Taylor on a long, snaking ridge alright
It was another stellar day, no wind or clouds, so we spent a full hour on top of Culebra, soaking it in. Some of the others went on to Red, but everyone in our group stayed on the summit. Turns out there was another person there also completing her 14er list that day, but I didn't catch her name, unfortunately. Lots of high 5's that day! It also happened to be my wife's birthday, but that's another story...
After returning to the cars, we all enjoyed a cold beer (Sierra Nevada Torpedoes), some Korbel Extra Dry champagne, and, for our underage and non-alcohol drinkers, Henry Weinhard's Root Beer (the best root beer in the world, by the way). Some of the group gave me a book they had signed, 14,000 Feet as a very nice gesture. Then it was time to part ways. Cody, JD and Taylor were heading for Redcloud and Sunshine (and maybe more) while the rest of us made our way home, which for me was 1250 miles away. Ugh.
So is Culebra worth $100 (or, in my case, $200)? While I'm not a fan of charging people to climb a mountain, I realize it is private property and they could make it almost impossible to access the area (like is done on the east side of the mountain). They are also very nice people and manage the place well. They even asked us what they could do to improve the gate area for those who camp there, and a few suggestions were made. For me, yes, it was worth the money. It was worth seeing the enthusiasm of Taylor getting to the top of his first 14er. Some might question saving Culebra for the last 14er to summit, as it doesn't seem like much of a mountain. I originally saved it because of the $100 fee, as well as the need to make a reservation to climb, plus I had pondered the “Dark Snake” approach at one time (if you don't know what that is, you can find it on the internet). But it made for a nice finisher as I got to gather with friends, old and new, some of whom might otherwise had a difficult time reaching a different summit.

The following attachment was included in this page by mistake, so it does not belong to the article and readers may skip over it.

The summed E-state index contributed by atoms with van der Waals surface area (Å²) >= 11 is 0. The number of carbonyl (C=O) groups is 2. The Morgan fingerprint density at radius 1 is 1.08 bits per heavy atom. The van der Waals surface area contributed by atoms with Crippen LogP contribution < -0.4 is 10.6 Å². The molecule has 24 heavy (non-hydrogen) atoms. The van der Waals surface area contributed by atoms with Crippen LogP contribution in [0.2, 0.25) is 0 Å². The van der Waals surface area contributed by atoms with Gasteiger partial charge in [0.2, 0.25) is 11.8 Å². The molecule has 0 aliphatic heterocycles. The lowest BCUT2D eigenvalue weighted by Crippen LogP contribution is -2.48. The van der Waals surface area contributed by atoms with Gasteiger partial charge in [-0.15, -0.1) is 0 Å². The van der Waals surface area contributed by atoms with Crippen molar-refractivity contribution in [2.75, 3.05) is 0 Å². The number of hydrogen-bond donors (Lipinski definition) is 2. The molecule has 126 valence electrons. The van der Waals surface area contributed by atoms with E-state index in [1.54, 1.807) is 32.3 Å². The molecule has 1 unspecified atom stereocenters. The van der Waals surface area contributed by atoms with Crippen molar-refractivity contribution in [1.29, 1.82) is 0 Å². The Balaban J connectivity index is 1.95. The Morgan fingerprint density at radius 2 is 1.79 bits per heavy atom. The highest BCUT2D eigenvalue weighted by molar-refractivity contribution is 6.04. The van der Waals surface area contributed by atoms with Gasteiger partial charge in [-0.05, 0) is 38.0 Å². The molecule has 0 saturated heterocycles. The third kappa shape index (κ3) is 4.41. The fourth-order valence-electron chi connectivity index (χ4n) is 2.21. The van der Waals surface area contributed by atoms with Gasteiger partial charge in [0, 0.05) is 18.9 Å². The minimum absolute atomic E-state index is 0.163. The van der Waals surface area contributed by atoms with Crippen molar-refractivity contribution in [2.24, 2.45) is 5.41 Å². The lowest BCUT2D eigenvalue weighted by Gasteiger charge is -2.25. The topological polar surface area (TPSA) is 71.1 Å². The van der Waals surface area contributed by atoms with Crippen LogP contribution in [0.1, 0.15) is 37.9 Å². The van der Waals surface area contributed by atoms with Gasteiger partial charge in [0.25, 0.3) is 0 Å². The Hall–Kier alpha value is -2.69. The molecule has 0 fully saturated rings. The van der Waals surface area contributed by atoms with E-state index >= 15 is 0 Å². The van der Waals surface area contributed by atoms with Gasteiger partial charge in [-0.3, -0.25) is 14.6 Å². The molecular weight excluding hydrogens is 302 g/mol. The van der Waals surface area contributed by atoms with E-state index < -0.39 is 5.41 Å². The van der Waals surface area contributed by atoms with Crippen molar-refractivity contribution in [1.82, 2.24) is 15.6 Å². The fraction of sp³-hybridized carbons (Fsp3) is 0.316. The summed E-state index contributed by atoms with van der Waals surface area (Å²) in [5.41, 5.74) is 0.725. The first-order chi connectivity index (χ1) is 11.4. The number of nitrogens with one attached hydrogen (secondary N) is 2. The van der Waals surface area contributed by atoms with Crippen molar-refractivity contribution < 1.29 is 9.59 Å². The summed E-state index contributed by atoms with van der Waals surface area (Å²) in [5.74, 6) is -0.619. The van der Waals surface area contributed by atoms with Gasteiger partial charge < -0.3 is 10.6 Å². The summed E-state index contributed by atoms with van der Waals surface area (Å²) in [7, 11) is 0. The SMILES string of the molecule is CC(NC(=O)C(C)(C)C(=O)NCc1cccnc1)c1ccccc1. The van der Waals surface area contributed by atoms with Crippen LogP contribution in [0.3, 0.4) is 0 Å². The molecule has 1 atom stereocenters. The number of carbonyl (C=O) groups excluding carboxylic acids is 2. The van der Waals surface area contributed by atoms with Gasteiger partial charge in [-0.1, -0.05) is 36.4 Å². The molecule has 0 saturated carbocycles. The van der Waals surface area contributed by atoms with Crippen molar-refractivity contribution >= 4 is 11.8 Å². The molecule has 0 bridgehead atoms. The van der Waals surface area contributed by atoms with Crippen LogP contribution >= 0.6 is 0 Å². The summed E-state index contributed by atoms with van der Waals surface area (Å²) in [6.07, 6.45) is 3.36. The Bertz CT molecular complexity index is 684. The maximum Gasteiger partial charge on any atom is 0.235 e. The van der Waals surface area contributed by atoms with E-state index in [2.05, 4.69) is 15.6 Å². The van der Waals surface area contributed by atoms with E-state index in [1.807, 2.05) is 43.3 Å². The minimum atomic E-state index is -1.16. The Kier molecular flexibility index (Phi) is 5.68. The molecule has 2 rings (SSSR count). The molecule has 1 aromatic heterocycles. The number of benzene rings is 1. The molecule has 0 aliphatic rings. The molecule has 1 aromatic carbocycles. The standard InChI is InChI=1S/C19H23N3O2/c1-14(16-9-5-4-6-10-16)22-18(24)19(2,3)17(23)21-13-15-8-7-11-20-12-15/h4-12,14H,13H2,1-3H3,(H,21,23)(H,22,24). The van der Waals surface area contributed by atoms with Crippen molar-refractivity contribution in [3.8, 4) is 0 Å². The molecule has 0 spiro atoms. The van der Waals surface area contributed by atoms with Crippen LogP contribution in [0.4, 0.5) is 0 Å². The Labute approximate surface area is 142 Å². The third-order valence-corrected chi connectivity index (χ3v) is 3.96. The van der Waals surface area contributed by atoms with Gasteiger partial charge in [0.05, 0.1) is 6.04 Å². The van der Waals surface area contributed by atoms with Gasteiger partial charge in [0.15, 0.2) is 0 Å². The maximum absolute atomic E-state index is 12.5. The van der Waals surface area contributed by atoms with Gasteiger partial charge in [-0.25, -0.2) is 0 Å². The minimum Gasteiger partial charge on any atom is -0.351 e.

People ask “what's next?” or “are you finished climbing?”, questions I'm sure other so-called “finishers” receive. I don't like that word, finisher, either. Now it's about the journey, about introducing others to the sport, about sharing the approaches, the vistas, and yes, the summits with others. I hope to continue to be blessed with the health and stamina to keep visiting the mountains. Now in our new home at the foot of the Sierra Nevada’s, there are even more possibilities waiting, including some amazing 14ers. I can't wait!
Dedicated to Preston Goforth and Craig Clanton
“Endeavor to Persevere"
Culebra, Number 58!
Very Happy Climbers!
Thumbnails for uploaded photos (click to open slideshow):